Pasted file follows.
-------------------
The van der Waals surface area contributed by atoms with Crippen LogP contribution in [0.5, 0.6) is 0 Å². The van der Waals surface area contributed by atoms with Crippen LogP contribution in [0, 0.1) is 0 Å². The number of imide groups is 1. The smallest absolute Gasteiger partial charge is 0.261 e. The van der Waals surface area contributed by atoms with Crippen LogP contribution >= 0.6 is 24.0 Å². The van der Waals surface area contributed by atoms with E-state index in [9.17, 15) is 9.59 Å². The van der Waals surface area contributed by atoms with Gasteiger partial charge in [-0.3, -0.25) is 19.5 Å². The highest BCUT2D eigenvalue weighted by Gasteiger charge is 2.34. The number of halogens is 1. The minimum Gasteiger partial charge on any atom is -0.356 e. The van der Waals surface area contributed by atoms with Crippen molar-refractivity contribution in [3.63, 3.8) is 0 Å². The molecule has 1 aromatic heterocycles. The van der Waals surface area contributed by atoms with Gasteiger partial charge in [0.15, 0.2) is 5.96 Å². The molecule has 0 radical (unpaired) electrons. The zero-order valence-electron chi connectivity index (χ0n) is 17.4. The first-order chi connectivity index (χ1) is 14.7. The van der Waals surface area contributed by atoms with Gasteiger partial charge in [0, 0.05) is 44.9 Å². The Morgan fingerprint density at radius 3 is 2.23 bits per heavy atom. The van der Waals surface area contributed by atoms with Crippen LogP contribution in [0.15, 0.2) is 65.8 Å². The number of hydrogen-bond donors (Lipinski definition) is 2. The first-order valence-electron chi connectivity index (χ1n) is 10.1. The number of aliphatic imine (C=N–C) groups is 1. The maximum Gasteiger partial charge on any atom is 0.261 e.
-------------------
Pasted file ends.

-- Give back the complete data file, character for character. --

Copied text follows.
The van der Waals surface area contributed by atoms with Crippen LogP contribution in [0.5, 0.6) is 0 Å². The van der Waals surface area contributed by atoms with Crippen LogP contribution in [0, 0.1) is 0 Å². The number of imide groups is 1. The smallest absolute Gasteiger partial charge is 0.261 e. The van der Waals surface area contributed by atoms with Crippen LogP contribution >= 0.6 is 24.0 Å². The van der Waals surface area contributed by atoms with E-state index in [9.17, 15) is 9.59 Å². The van der Waals surface area contributed by atoms with Gasteiger partial charge in [-0.3, -0.25) is 19.5 Å². The highest BCUT2D eigenvalue weighted by Gasteiger charge is 2.34. The number of halogens is 1. The minimum Gasteiger partial charge on any atom is -0.356 e. The van der Waals surface area contributed by atoms with Crippen molar-refractivity contribution in [3.63, 3.8) is 0 Å². The molecule has 1 aromatic heterocycles. The van der Waals surface area contributed by atoms with Gasteiger partial charge in [0.15, 0.2) is 5.96 Å². The molecule has 0 radical (unpaired) electrons. The zero-order valence-electron chi connectivity index (χ0n) is 17.4. The first-order chi connectivity index (χ1) is 14.7. The van der Waals surface area contributed by atoms with Gasteiger partial charge in [0, 0.05) is 44.9 Å². The Morgan fingerprint density at radius 3 is 2.23 bits per heavy atom. The van der Waals surface area contributed by atoms with Crippen LogP contribution in [0.15, 0.2) is 65.8 Å². The number of hydrogen-bond donors (Lipinski definition) is 2. The first-order valence-electron chi connectivity index (χ1n) is 10.1. The number of aliphatic imine (C=N–C) groups is 1. The maximum Gasteiger partial charge on any atom is 0.261 e.